This post was inspired by Anand (the blabberwockying blogging-guru) and has far-reaching implications for us bloggers.
On his insistence, I searched my dusty mental attic for some Indian sayings. I came out coughing but smiling. I did find something of value!
I discovered some old gold that still shines bright and has a lot of relevance to blogging-shlogging. In fact, these sayings and proverbs could’ve been put into circulation by some crystal-gazing creative Indians of the yore, who must’ve seen that our very existence one day will become entirely virtual, and that our blogs would become our second homes.
Here are three precious gems from my collection:
- “Thotha chana baaje ghana.”
It translates to, “Chickpeas that are hollow inside, make a lot of noise.”
What it really means in blogspeak is:
People who don’t have real substance, talk (blog) a lot. I believe that this was coined as a futuristic slight on bloggers like me, who indulge in dishing out malarkey at every possible occasion.
Such bloggers try to promote their blogs, go to the extent of adding the maximum allowed tags and categories (please read my pathetic attempt at justifying my use of a high number of tags, when pulled up by my blogging-guru Anand, in the comments of this post,) and add links where none is needed (please refer to the previous sentence.)
Now a Punjabi “Sher” da Puttar.
2. “Thookan nal papad nai tale jande.”
It translates to, “you can’t use your saliva to fry…well, french-fries.”(You wouldn’t know what a papad is and my English vocabulary squeaked when I demanded a translation…so french-fries will have to do.) I admit that this particular saying sounds yucky, but it’s actually steeped in Punjabi culinary wisdom.
What it really means for the blogger is:
You can’t create anything of value by just talking (blogging) about it.
I have a feeling that a future-viewing seer of Punjabi origin must’ve foreseen blogs full of malarkey crowding the blogging horizon. I won’t be surprised if they had seen me in their crystal ball. There’ve been times when Mom and even wifey have been critical of my blogging endeavors. And trust me, Mom has actually said these exact words to me!
“Puttar, Thookan nal papad nai tale jande!”
We bloggers, we are merchants of words, and yes, at times we try to make french-fries in a pan full of … (deleted so that you don’t puke on this post,) but there are others who do the same, and they make pots of money doing just this – talking, selling people french-fries of a certain kind – they are the politicians, the motivational speakers, and even the hate-mongers.
By comparison a blogger, honestly, is a pure soul. A trader of words, feelings, and emotions; a blogger doesn’t manipulate, you see.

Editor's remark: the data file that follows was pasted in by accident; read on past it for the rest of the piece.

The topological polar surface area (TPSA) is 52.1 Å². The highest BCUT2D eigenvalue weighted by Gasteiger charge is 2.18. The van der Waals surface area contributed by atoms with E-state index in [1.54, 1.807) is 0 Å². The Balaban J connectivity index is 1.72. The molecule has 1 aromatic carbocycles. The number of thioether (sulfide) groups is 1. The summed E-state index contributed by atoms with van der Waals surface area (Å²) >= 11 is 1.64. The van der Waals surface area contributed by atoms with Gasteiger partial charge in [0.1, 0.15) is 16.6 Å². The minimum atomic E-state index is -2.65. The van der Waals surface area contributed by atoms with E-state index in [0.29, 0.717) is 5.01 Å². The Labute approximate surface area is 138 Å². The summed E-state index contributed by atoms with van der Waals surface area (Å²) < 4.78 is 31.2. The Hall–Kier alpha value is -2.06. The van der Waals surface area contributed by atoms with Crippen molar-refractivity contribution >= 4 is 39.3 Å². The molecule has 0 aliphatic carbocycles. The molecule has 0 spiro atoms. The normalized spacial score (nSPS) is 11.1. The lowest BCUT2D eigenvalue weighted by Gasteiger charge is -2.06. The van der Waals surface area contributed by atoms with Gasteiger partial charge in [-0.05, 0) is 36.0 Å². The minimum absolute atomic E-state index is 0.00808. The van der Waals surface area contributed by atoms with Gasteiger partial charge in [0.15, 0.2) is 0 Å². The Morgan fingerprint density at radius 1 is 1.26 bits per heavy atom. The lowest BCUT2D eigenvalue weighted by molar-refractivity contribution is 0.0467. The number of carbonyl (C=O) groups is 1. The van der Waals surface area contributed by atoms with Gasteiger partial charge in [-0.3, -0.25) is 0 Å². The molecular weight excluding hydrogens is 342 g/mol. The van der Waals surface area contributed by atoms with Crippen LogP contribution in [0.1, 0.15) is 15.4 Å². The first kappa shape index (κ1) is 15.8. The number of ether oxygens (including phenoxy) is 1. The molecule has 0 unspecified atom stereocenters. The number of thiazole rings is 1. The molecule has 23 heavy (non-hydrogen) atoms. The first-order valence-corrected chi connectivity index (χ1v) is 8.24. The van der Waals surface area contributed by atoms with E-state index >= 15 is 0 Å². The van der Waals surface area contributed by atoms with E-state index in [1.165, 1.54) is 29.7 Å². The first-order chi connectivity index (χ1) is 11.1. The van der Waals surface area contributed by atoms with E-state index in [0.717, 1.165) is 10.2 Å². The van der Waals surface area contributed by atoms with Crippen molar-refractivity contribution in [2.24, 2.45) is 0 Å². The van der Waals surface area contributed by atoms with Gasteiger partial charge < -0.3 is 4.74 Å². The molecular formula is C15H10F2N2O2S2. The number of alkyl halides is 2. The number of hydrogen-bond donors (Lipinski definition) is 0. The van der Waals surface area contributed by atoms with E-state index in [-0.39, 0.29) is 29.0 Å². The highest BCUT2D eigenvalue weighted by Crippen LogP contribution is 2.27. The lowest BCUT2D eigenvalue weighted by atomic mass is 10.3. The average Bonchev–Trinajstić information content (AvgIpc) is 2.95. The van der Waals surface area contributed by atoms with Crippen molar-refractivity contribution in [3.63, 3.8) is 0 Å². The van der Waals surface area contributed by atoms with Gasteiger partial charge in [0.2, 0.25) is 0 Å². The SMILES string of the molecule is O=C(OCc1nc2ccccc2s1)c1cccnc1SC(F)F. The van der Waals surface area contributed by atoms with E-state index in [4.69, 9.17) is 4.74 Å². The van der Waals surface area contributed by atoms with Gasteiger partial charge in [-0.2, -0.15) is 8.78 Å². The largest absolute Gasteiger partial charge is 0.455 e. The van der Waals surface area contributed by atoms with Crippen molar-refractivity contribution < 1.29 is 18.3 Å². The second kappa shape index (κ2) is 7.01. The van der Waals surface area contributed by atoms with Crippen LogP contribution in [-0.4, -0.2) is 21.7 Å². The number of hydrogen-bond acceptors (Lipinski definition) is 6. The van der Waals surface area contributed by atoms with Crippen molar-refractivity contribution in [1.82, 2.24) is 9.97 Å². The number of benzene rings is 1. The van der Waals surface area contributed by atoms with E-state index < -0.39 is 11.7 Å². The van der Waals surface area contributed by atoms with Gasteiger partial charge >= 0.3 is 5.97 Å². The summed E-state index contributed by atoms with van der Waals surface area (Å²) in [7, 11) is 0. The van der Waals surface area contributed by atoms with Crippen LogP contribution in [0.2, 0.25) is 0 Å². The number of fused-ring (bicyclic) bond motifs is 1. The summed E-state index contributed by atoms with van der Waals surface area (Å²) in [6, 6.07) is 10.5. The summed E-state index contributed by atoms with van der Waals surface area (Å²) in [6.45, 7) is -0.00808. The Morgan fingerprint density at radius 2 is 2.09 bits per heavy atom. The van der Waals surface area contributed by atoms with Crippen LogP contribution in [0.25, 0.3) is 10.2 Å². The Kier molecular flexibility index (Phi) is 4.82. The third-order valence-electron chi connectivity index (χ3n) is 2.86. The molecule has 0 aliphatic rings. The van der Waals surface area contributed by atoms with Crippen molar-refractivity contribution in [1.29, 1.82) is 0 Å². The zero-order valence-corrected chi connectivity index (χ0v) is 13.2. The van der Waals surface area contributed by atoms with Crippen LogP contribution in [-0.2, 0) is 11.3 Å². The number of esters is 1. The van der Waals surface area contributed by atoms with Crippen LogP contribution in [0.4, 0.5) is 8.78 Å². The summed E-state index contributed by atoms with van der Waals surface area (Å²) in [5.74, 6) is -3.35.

And finally, the wisest of them all is:
3. Tete paanv pasariye, jeti laambi saur!
It can be translated to: Don’t spread your legs (literal translations can really change the meaning. No. I didn’t mean what you just visualized,) beyond the sheet that covers you.
Mom tells me that in the days of the yore, when people didn’t have mosquito-repellants and they slept outdoors, allowing their feet to pop out of the sheet that covered them, would have subjected themselves to mosquito-bites, and hence the saying.
I think otherwise. I think it was directed toward the blogger of today.
What it actually means for the blogger of today is:
Don’t live (blog) beyond your means (energy-levels) – don’t create more blogs than you can handle, don’t start yourself on a schedule of three posts a day, or you’ll be bitten by the bug of anxiety.
I think that our ancestors were wise people. They could look into the future. They could see their future generations slumped in their chairs, their fingers tracing random patterns on an odd contraption, and their eyes anchored to a light-board in front of them.
You see? They actually said it all for the bloggers of today. Now it’s up to us to pay heed.
The Three Learnings:
- Don’t be verbose, write real pithy stuff. (Anand’s Malarkey is an excellent non-example of it.)
- Don’t just blog, do something useful too. (For instance, Anand could stop writing this post, prepare some tea for wifey, and wipe that dour expression off her face.)
- Don’t plan to blog more than you really can. (And so I must stop now!)
Translations for the Non-Indian/Non-Hindi speaking visitor:
Sher da puttar translates to Son of a Lion (and for Punjabis, it further translates to Son of a Punjabi, because they believe that all Punjabis are Lions and not humans.) However, I’ve used the other (Urdu) meaning of Sher in this post, which is: a couplet or a short verse that rhymes.
What I am left wondering is – whether in your country or state too, you had such wise crystal gazers? Share your favorite saying/proverb in the comments. I’ll look forward to more wisdom 😀
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